The Investment Industry Regulatory Organization of Canada (IIROC) is engaged in a three-year strategic plan to expand its portfolio of enforcement options. As part of this initiative, IIROC has proposed two potential new enforcement options and has invited industry input.
The proposal is to introduce a Minor Contravention Program (MCP) and Early Resolution Offers (ERO) into the IIROC enforcement portfolio. IIROC’s stated goal is that these options will permit more tailored enforcement responses that are fair and proportionate to the particular circumstances of cases under investigation.
Currently, after an IIROC investigation is completed, there are three possible next steps: close the matter with no action, issue a cautionary letter, or initiate formal disciplinary proceedings.
A cautionary letter represents an opinion that an IIROC requirement may have been contravened and outlines concerns about the conduct. Cautionary letters have no legal effect and do not constitute a finding that an IIROC requirement has been contravened.
Where there is convincing evidence supporting an allegation of a contravention of IIROC requirements, formal disciplinary proceedings are generally commenced. These must be resolved through either a settlement agreement or a full disciplinary hearing before an IIROC hearing panel.
MINOR CONTRAVENTION PROGRAM
The MCP is intended to provide a meaningful sanction for minor contraventions of IIROC requirements that cannot be adequately addressed by way of a cautionary letter, but do not warrant formal disciplinary action. The MCP will focus on isolated incidents that result in limited or no harm to the public or capital markets.
Under the proposed IIROC framework, for a complaint falling within the MCP criteria, to receive an MCP notice the affected Approved Person or Dealer Member would be required to agree to the imposition of a sanction fixed at C$2,500 per contravention for an Approved Person and C$5,000 for a Dealer Member. IIROC’s proposal contemplates that MCP notices will not form a part of any formal disciplinary record. As such, offenders who make admissions pursuant to the MCP would not be required to disclose the MCP notice as a part of their disciplinary history.
Individuals with prior disciplinary records will likely not qualify for the MCP, nor will an individual be able to take advantage of the MCP more than once. IIROC staff will consider specific criteria and factors in determining whether to offer an MCP notice, including:
- The type of contravention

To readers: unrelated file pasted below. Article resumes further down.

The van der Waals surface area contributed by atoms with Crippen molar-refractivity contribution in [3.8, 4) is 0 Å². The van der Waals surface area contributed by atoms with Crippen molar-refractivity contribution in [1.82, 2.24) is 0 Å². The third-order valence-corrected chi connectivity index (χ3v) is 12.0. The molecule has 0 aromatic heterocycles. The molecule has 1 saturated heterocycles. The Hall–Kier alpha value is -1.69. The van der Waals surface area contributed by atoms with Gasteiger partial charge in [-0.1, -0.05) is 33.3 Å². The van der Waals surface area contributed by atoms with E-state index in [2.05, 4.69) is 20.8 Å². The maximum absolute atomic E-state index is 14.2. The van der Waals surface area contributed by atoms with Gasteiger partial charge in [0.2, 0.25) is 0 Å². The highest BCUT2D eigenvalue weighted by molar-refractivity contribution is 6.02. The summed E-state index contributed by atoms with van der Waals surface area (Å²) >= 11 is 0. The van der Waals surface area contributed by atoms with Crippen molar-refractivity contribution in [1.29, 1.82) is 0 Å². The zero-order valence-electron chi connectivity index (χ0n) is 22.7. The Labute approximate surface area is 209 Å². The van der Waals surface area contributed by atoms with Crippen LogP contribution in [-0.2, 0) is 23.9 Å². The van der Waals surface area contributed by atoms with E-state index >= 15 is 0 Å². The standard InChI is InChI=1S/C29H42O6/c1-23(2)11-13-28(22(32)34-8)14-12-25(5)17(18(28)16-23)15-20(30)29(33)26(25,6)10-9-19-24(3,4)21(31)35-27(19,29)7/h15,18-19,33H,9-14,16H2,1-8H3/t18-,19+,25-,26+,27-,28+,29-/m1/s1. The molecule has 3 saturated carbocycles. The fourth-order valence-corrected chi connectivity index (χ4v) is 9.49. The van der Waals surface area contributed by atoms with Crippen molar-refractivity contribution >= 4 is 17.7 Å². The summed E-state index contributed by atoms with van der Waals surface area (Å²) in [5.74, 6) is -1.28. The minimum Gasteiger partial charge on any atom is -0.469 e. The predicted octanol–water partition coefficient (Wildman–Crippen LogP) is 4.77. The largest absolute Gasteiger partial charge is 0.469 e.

- Prior history
- Any proactive steps relating to self-reporting and internal discipline
For example, if the following factors are present, access to the MCP is likely not available:
- Deliberate conduct
- Prior disciplinary history
- Significant harm to investors or the reputation of the capital markets
- Conduct involving serious and complex issues
- Conduct relating to whether a firm fully and properly supervised securities-related activity
EARLY RESOLUTION OFFERS
Currently, enforcement cases may be resolved by entering into a settlement agreement that is subject to approval by an IIROC panel. However, despite staff encouraging the early settlement of cases and the adoption of measures to facilitate timely resolution, the settlement process remains time-intensive and costly. EROs are intended to address this issue by promoting the efficient and early resolution of cases, increasing the practice of “credit for cooperation” and encouraging firms to take remedial measures and address harm in a timely manner.
Under the proposed program, in exchange for agreeing to an ERO, substantial credit in the determination of the fine and costs sought will be granted to the registrant. EROs will be made early in the enforcement process and the time for accepting them will be strictly limited. Among others, the following factors will be considered in determining whether to make an ERO:
- Whether the respondent has compensated or agrees to compensate any client(s)
- In the case of individuals, whether they have been internally disciplined
- Whether the respondent, through counsel, an agent or otherwise, has expressed a willingness to resolve the matter in a timely matter
IIROC’s stated intent in regard to its proposal is to broaden its enforcement portfolio, with a view to better tailor their enforcement to permit flexible and proportionate sanctions. Stakeholders have been given until May 23, 2018 to review and comment on the proposal.
For further information, please contact:
Blakes and Blakes Business Class communications are intended for informational purposes only and do not constitute legal advice or an opinion on any issue. We would be pleased to provide additional details or advice about specific situations if desired.
For permission to republish this content, please contact the Blakes Client Relations & Marketing Department at [email protected].
© 2024 Blake, Cassels & Graydon LLP